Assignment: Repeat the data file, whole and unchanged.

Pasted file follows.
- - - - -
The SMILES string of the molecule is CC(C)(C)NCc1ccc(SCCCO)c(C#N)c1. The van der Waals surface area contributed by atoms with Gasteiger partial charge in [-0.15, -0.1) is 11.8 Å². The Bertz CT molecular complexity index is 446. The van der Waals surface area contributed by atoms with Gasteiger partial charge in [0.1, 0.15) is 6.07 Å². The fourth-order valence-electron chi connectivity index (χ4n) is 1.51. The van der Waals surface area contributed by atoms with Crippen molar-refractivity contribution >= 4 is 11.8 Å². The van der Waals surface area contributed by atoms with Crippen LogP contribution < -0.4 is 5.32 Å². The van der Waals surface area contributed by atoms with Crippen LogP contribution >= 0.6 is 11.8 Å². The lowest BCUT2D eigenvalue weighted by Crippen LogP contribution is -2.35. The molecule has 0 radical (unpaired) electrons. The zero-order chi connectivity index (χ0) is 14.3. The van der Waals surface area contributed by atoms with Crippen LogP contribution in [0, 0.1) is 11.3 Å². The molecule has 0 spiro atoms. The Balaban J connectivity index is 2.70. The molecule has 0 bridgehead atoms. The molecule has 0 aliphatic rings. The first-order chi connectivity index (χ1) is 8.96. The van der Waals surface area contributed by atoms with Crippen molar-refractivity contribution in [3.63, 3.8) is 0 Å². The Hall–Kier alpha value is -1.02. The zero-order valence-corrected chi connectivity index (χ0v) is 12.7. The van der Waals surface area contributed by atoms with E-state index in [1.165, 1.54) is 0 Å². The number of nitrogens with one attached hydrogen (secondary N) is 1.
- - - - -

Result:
The SMILES string of the molecule is CC(C)(C)NCc1ccc(SCCCO)c(C#N)c1. The van der Waals surface area contributed by atoms with Gasteiger partial charge in [-0.15, -0.1) is 11.8 Å². The Bertz CT molecular complexity index is 446. The van der Waals surface area contributed by atoms with Gasteiger partial charge in [0.1, 0.15) is 6.07 Å². The fourth-order valence-electron chi connectivity index (χ4n) is 1.51. The van der Waals surface area contributed by atoms with Crippen molar-refractivity contribution >= 4 is 11.8 Å². The van der Waals surface area contributed by atoms with Crippen LogP contribution < -0.4 is 5.32 Å². The van der Waals surface area contributed by atoms with Crippen LogP contribution >= 0.6 is 11.8 Å². The lowest BCUT2D eigenvalue weighted by Crippen LogP contribution is -2.35. The molecule has 0 radical (unpaired) electrons. The zero-order chi connectivity index (χ0) is 14.3. The van der Waals surface area contributed by atoms with Crippen LogP contribution in [0, 0.1) is 11.3 Å². The molecule has 0 spiro atoms. The Balaban J connectivity index is 2.70. The molecule has 0 bridgehead atoms. The molecule has 0 aliphatic rings. The first-order chi connectivity index (χ1) is 8.96. The van der Waals surface area contributed by atoms with Crippen molar-refractivity contribution in [3.63, 3.8) is 0 Å². The Hall–Kier alpha value is -1.02. The zero-order valence-corrected chi connectivity index (χ0v) is 12.7. The van der Waals surface area contributed by atoms with E-state index in [1.165, 1.54) is 0 Å². The number of nitrogens with one attached hydrogen (secondary N) is 1.